Screening not 100 per cent - medical case study

...The three-year-old seemed flat-footed but within weeks he was limping. It was only when he was scanned six months later that the real problem is discovered ...

A mother attends a GP surgery with her three-year old son – Peter – who has a soft swelling near the navel. She sees the family’s regular GP, Dr L, who suspects an umbilical hernia. He explains to Peter’s mother that the condition is probably not serious but he will refer the boy to a paediatric surgeon. In the same consultation the mother expresses some concern about Peter’s walking posture and Dr L notices that the boy seems rather flat-footed. He mentions this also in his letter to the paediatric surgeon.

Peter sees the paediatric surgeon a few weeks later who confirms the umbilical hernia but takes the view that it is not of immediate concern. He also notes the boy’s flat feet and recommends instep supports. A six-month follow-up is arranged and when Peter returns to the surgical clinic his parents report that the insteps seemed to improve the boy’s gait only for a short period and he is now walking with a limp.

The surgeon arranges a hip X-ray and the result shows a congenital dislocation of the right hip (CDH). Peter is referred to an orthopaedic surgeon for treatment including traction, open reduction and a pelvic osteotomy. The boy heals fully from the procedure but there is need for a proximal femoral realignment as the femoral head remains slightly subluxed. The orthopaedic surgeon explains to Peter’s parents that late CDH of this sort can be problematic to correct.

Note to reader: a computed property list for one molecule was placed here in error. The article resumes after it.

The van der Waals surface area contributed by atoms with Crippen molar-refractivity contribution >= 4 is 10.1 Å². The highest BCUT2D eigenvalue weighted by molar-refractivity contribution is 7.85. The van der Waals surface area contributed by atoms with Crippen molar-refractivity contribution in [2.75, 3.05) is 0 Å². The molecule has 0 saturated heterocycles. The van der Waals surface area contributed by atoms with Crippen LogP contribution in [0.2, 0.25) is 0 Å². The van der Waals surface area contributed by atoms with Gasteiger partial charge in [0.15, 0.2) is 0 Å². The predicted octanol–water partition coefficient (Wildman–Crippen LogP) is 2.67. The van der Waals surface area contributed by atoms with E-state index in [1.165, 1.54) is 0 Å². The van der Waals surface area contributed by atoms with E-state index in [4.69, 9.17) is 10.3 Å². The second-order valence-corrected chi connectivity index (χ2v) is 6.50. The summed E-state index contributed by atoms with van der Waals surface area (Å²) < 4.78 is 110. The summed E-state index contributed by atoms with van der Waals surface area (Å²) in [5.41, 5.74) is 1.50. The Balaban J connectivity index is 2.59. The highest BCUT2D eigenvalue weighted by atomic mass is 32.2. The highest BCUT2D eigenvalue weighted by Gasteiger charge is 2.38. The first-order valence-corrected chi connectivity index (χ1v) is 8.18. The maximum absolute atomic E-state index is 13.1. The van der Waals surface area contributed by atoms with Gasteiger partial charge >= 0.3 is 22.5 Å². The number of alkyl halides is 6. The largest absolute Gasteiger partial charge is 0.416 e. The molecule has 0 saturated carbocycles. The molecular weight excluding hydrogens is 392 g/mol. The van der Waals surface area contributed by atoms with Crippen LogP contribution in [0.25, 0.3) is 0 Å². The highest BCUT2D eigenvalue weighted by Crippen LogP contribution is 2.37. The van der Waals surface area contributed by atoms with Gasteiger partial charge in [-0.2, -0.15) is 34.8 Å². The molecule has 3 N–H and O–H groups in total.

A few months later Dr L receives a letter from solicitors representing Peter’s parents intimating a potential claim for medical negligence in the late diagnosis of the CDH.

Analysis and outcome

Dr L contacts an MDDUS adviser who arranges for a medical expert to review Peter’s notes. Here it is noted that that the boy underwent routine checks at 7 and 14 months with specific mention that the hips were normal. Peter was also observed by a health visitor to be walking well at 16 months including up and down stairs. In his first three years Peter was seen numerous times at the practice for minor infections and vaccinations. First reference to the gait problems is when Peter attends for the umbilical hernia.

In her report the medical expert comments: “Screening procedures are designed to pick up early signs of particular problems, especially those, such as congenital dislocation of the hip, where early intervention may make a considerable difference to the outcome. However they are not 100% guaranteed and, despite careful examination, can miss the condition being screened for. It is always unfortunate when this occurs, but the GP, having carried out the examination in the recognised manner, cannot be considered negligent if it unfortunately presents at a later date.”

The expert only questions the actions of the paediatric surgeon in delaying further investigation of Peter’s gait abnormality by 6 months but her report is in reference to Dr L’s actions alone. MDDUS replies robustly to the solicitors in regard to Peter’s treatment by Dr L and the case against the GP is not pursued.

Key points

  • Ensure clear records are kept of all examinations including negative findings.
  • To establish medical negligence it must be proved that a doctor is guilty of a failure that no doctor of ordinary skill would commit if acting with reasonable care.
  • Have a high index of suspicion in gait abnormalities beyond age 3.

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